Wang Shu came to visit RISD during the Fall of 2011 and made a speech about his practice in China. At the time I knew very little about Mr Shu but developed an interest in his approach to architecture. His lecture in the Fall consisted for the most part of the way traditional Chinese paintings inspired his work. This made me think about my interest for the “naive paintings” in Haiti as I approached my thesis back in the Summer of 2011. In the progression of my thesis, I decided to work on the Manoir Alexandra, and also focused on designing spaces of exhibition for the classical painting “Oath of the Ancestors”. The traditional Haitian art (mostly renown through Haitian painter Ismael Saincilus) took the back-burner. Upon critiquing my work, a teacher who had spent a year at the China Academy of Art praised Wang Shu’s campus for the many performance spaces it allowed. She encouraged me to go back to the Haitian “Naïve” paintings, two-dimensional pieces of work that reveal layers of depth. She also encouraged me to watch the movie Piña for inspiration because in designing the dance spaces of the Manoir, I always dealt with dance and movement through space.
Below are some pictures of the China Academy of Art selected via a google search. Most recently Wang Shu has been written about in this NYTimes article: An Architect’s Vision: Bare Elegance in China
Interpretation is an art which combines many arts, whether the materials presented are scientific, historical, or architectural. Any art is in some degree teachable
Dos Creux I S
You turn one bone to its Back to find a VoId and this skinny stick eventually curves into an S
You will spin into your years and you will do the same to your kids as you teach them how to play with bones. Spin them around in full circle, holding both arms and eventually just the hand for a graceful pirouette into the dizziness of later years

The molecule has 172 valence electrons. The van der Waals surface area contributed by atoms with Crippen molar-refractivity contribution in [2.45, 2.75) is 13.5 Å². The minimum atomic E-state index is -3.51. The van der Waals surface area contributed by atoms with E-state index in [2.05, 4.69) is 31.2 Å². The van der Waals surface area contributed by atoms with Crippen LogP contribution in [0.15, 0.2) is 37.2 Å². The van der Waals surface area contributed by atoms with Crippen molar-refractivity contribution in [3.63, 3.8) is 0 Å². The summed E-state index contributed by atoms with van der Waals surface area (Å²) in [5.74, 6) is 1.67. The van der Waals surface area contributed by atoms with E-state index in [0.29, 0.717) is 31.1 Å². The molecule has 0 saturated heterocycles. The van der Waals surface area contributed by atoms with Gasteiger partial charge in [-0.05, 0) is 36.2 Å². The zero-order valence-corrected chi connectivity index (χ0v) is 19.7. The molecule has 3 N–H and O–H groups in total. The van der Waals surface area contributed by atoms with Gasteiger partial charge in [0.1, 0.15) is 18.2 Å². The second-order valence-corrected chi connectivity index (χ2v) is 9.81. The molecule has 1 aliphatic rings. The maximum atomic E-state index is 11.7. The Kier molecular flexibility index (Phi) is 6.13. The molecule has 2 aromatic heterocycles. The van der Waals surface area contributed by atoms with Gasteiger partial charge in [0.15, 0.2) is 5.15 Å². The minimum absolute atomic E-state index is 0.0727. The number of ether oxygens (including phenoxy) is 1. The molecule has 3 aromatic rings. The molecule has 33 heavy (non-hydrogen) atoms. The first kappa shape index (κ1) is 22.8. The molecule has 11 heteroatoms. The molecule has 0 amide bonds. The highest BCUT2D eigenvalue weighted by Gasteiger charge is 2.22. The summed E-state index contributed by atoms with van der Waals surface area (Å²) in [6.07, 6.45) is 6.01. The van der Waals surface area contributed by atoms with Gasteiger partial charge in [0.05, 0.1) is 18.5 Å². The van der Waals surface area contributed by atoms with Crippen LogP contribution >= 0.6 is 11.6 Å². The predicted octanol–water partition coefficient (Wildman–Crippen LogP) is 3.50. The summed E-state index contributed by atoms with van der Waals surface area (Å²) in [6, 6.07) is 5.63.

For my class on Museum Interpretation, we were assigned some readings in Neil MacGregor’s “History of the World in 100 objects”. We had to read the story of “Object 59”, which covered the acquisition of a Buddha Stone Head from the Borobudur Temple in Indonesia by the British Museum. The Borobudur Temple is a UNESCO Heritage Site visited by many tourists.
Object 59: Borobudur Buddha Head- Stone head of the Buddha, from Java, Indonesia AD 780-840)
We are tracing the great arcs of trade that linked Asia, Europe and AFrica aroudn a thousand years ago,. Throuagh this stone head of the Buddha we can plot an extensive network of connections across the China Sea and the Indian Ocean by which goods and ideas, languages and religions, were exchanged among the peoples of souht-east Asia. It comes from Borobudur, on the Indonesian island of Java,just a fe degrees south g of the equator. Borodbudur is one of the greatest Buddhist monuments in teh worlld and one of the great cultural achievements of humanity- a huge, square, terraced pyramid, representing the Buddhist view of the cosmos in stone, decorated with well over a thousand relief carvings and peopled with hundreds of statues of the Buddha. As pilgrims climb it, they are treading a physical path that mirrors a spiritual journey, symbolicaaly transporting the walker from this world to a higher plane of being. Here, on the rich and strategically important island of Java, at the monument of Borobudur, is the supreme example of how the network of maritime trade allowed Buddhism to spread beyond the boundaries of its birth and become a world religion.
As you climb through the different levels, you take a material road into a spiritual enlightenment.
Pictures from UNESCO